Digital Lives, British Library

Digital Lives, British Library

Unfortunately, I couldn't be in London for the first conference of the Digital Lives program at the British Library. But, I was able to "give a talk" there, using Second Life. Sadly, it was at the very end of their long day, I was in a virtual world jumping all over the place like a spaz, and the people over there were rushed out at the end, but, maybe that's a positive.

Jeremy John (the first curator of digital manuscripts at the Library) asked me to talk about institutions and long-term relationships with online service providers... Here's what he asked me to think about:
A key thing is the possibility of longterm relationships for online service providers and libraries and repositories; or at least agreements that might stipulate what happens if OSP enters difficulties (eg digital objects offered to the national library first etc). Could legal metadata be somehow incorporated into the tagging: eg participants tag that they are willing for their content to go to the library under x, y, z conditions... Etc.

Thought I'd dump my notes out here...


about me
  • web for 12 years
  • designer
  • created a program called The Commons on Flickr, a way for institutions to share their public photography archives
  • working on this has opened my eyes to the cultural heritage sector - yay!

in the business of forever
  • stewardship, protection, longevity
  • The Commons is about putting a copy of a photograph into an existing online community and see what happens
  • the golden copy is always held by the institutions in this model
  • different direction from where Jerome was coming from before, yet, Flickr is sometimes perceived like a "virtual world", so the same questions about it's preservation exist

sustainable enterprise?
  • not sure anyone quite knows what a sustainable web enterprise is at the moment
  • Clay Shirky [Here Comes Everybody] - That business models are simply shifting from one type to one other type isn't the right approach... more like new models are emerging all the time [See Russell's interesting post on this. Let's head back to The Enlightenment!]
  • struggle between wanting to give things away, and earn money
  • how can institutions exploit this environment?

transitory benefits
  • maybe a long term approach to relationships with web enterprises isn't the best approach
  • perhaps it's about short-term affinity that becomes something larger than the platform that created it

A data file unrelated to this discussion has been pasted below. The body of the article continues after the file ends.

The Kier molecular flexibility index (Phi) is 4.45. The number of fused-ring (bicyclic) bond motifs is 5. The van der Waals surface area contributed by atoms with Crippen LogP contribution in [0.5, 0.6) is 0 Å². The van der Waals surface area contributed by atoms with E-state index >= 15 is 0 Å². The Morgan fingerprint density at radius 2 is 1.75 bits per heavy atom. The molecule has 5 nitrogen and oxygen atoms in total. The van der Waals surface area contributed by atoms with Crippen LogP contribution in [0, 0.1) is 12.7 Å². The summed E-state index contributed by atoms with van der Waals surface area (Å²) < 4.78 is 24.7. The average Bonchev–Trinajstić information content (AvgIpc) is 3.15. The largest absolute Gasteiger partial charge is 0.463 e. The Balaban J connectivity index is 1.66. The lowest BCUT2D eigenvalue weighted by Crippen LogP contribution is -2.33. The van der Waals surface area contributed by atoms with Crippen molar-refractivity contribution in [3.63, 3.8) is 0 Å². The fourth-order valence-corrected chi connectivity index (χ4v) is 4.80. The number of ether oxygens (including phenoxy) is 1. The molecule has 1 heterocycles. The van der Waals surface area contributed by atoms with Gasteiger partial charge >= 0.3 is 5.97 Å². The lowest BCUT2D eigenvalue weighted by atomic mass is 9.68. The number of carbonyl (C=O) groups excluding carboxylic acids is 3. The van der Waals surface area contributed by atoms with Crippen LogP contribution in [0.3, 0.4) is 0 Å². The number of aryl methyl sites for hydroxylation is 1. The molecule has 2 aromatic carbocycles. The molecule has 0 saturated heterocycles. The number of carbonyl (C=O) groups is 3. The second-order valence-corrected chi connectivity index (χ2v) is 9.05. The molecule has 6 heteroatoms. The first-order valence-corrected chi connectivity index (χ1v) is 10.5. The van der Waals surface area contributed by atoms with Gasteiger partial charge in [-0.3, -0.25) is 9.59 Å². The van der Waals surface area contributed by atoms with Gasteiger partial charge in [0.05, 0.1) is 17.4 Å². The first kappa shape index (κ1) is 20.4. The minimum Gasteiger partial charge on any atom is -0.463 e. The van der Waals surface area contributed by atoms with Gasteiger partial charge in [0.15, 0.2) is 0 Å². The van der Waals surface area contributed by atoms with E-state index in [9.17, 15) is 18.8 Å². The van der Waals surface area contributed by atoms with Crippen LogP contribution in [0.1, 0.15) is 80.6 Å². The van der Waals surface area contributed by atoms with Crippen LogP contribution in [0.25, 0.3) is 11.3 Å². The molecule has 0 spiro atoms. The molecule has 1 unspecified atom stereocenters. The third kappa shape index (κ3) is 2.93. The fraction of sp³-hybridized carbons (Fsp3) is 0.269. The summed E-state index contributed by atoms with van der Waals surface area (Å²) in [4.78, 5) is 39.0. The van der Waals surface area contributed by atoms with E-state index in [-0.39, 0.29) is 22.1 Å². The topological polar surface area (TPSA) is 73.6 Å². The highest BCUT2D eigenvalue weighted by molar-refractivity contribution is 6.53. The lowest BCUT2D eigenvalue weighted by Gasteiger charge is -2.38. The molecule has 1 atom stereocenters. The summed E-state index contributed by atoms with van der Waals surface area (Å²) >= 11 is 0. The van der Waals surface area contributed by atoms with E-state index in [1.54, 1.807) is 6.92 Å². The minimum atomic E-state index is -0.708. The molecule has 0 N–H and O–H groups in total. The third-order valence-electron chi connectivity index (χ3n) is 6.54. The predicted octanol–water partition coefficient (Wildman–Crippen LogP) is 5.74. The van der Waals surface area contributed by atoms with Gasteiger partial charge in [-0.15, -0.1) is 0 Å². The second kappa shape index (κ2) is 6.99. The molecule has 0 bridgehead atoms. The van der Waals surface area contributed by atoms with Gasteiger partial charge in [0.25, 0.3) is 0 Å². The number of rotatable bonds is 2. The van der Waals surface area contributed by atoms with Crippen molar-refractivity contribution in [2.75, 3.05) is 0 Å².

• increased access overall anywhere addresses the mission

collecting context
  • this idea is not new, for libraries particularly
  • the reading room has always been a place for people to ask for and share information
  • Helena Zinkham (acting chief of LOC P&P) thinks of Flickr as a Virtual Reading Room

13,000,000 Flickr hits count
  • LOC photostream
  • must be good for something! is meaningful

new experts revealed
  • develop relationships with these people? that exist apart from whichever application you met them through?
  • virtual membership?

useful information
  • the dialogue itself is an artifact
  • difficult to capture in an isolated way, since it's all about connections
  • conversations are really, really hard to parse - you have to read them
  • communities are hard to grow, you have to be present
  • There is a community on Flickr that's developed around the Commons, where Flickr members are actively doing what they call "sub-curation" of photographs in the collections - I'd love to see that work turn into a physical exhibition somewhere!

actual catalogue updates
  • LOC has built their own tools to absorb all the conversations that happen on Flickr, and cherry-pick things that are true, or need more research, then manual updates are made...
  • "good" information is transformed into institutional knowledge by experts within the institution
  • "ambient context" like tags, are being explored to see where controlled vocabularies and messy people tags collide, some Commons members (PW & Brooklyn) have actually reabsorbed tags added on Flickr to provide more pivots on content on their own sites

retain a sense of the "rare"
  • if you give away everything for free, where's the value?
  • think about the line between what's ok to share freely and when people should be OK with paying
  • look for other models, not just one-off payments for goods, but other, smaller, more regular methods?

don't give everything away
  • but "don't be stingy"
  • but, individuals are starting to give everything away - see Tracking Transcience - Hasan Elahi
  • perhaps lobby Creative Commons for a new type of license? "CC Preserve" ?
  • allow citizen archivists and collectors to contribute content & context to you

sustainable enterprise?
  • successful businesses are about diversity anyway
  • network effects - one benefit of the network for digital artifacts is that they don't have be stored in one building, one museum.
  • small pieces, not monoliths
  • proliferation is crucial with digital - LOCKSS
  • perhaps a long-term agreement isn't what should be sought, but look to the places where the people are, and go there
  • symbiosis?